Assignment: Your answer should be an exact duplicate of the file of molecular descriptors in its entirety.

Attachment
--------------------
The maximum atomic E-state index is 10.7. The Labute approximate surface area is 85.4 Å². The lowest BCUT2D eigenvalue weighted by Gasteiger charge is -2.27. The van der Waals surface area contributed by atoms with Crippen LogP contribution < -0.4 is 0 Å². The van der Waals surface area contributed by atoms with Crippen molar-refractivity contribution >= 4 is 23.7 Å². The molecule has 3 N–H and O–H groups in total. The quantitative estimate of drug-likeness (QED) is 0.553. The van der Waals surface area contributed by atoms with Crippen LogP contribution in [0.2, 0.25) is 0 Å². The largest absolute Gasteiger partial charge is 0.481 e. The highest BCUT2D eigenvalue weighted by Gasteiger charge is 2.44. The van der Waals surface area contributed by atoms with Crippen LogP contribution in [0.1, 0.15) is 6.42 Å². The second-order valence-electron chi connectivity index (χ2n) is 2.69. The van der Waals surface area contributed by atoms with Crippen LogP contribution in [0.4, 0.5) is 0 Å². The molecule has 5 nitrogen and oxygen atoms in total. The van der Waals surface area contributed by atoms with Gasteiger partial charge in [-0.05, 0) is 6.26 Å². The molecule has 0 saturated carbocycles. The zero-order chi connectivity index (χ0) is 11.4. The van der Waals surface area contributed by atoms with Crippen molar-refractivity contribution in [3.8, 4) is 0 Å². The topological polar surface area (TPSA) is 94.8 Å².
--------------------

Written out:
The maximum atomic E-state index is 10.7. The Labute approximate surface area is 85.4 Å². The lowest BCUT2D eigenvalue weighted by Gasteiger charge is -2.27. The van der Waals surface area contributed by atoms with Crippen LogP contribution < -0.4 is 0 Å². The van der Waals surface area contributed by atoms with Crippen molar-refractivity contribution >= 4 is 23.7 Å². The molecule has 3 N–H and O–H groups in total. The quantitative estimate of drug-likeness (QED) is 0.553. The van der Waals surface area contributed by atoms with Crippen LogP contribution in [0.2, 0.25) is 0 Å². The largest absolute Gasteiger partial charge is 0.481 e. The highest BCUT2D eigenvalue weighted by Gasteiger charge is 2.44. The van der Waals surface area contributed by atoms with Crippen LogP contribution in [0.1, 0.15) is 6.42 Å². The second-order valence-electron chi connectivity index (χ2n) is 2.69. The van der Waals surface area contributed by atoms with Crippen LogP contribution in [0.4, 0.5) is 0 Å². The molecule has 5 nitrogen and oxygen atoms in total. The van der Waals surface area contributed by atoms with Gasteiger partial charge in [-0.05, 0) is 6.26 Å². The molecule has 0 saturated carbocycles. The zero-order chi connectivity index (χ0) is 11.4. The van der Waals surface area contributed by atoms with Crippen molar-refractivity contribution in [3.8, 4) is 0 Å². The topological polar surface area (TPSA) is 94.8 Å².